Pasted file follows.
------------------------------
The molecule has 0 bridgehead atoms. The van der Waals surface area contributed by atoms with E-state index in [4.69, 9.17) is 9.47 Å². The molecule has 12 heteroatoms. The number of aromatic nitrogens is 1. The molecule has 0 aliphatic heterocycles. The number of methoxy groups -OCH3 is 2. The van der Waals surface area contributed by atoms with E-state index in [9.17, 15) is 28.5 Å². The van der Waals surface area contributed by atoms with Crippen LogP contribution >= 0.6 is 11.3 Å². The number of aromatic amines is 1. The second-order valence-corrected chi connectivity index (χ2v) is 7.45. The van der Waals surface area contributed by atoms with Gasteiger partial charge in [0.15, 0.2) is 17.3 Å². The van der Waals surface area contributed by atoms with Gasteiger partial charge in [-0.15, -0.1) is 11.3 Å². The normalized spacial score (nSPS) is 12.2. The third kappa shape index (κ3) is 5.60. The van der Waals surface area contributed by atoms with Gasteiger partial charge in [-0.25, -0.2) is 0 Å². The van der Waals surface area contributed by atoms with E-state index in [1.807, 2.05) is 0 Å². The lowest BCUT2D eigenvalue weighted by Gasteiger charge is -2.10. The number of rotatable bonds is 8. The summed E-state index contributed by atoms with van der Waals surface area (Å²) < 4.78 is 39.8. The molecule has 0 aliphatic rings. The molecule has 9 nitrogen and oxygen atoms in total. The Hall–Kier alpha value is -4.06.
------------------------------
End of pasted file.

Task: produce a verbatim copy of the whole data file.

The molecule has 0 bridgehead atoms. The van der Waals surface area contributed by atoms with E-state index in [4.69, 9.17) is 9.47 Å². The molecule has 12 heteroatoms. The number of aromatic nitrogens is 1. The molecule has 0 aliphatic heterocycles. The number of methoxy groups -OCH3 is 2. The van der Waals surface area contributed by atoms with E-state index in [9.17, 15) is 28.5 Å². The van der Waals surface area contributed by atoms with Crippen LogP contribution >= 0.6 is 11.3 Å². The number of aromatic amines is 1. The second-order valence-corrected chi connectivity index (χ2v) is 7.45. The van der Waals surface area contributed by atoms with Gasteiger partial charge in [0.15, 0.2) is 17.3 Å². The van der Waals surface area contributed by atoms with Gasteiger partial charge in [-0.15, -0.1) is 11.3 Å². The normalized spacial score (nSPS) is 12.2. The third kappa shape index (κ3) is 5.60. The van der Waals surface area contributed by atoms with Gasteiger partial charge in [-0.25, -0.2) is 0 Å². The van der Waals surface area contributed by atoms with E-state index in [1.807, 2.05) is 0 Å². The lowest BCUT2D eigenvalue weighted by Gasteiger charge is -2.10. The number of rotatable bonds is 8. The summed E-state index contributed by atoms with van der Waals surface area (Å²) < 4.78 is 39.8. The molecule has 0 aliphatic rings. The molecule has 9 nitrogen and oxygen atoms in total. The Hall–Kier alpha value is -4.06.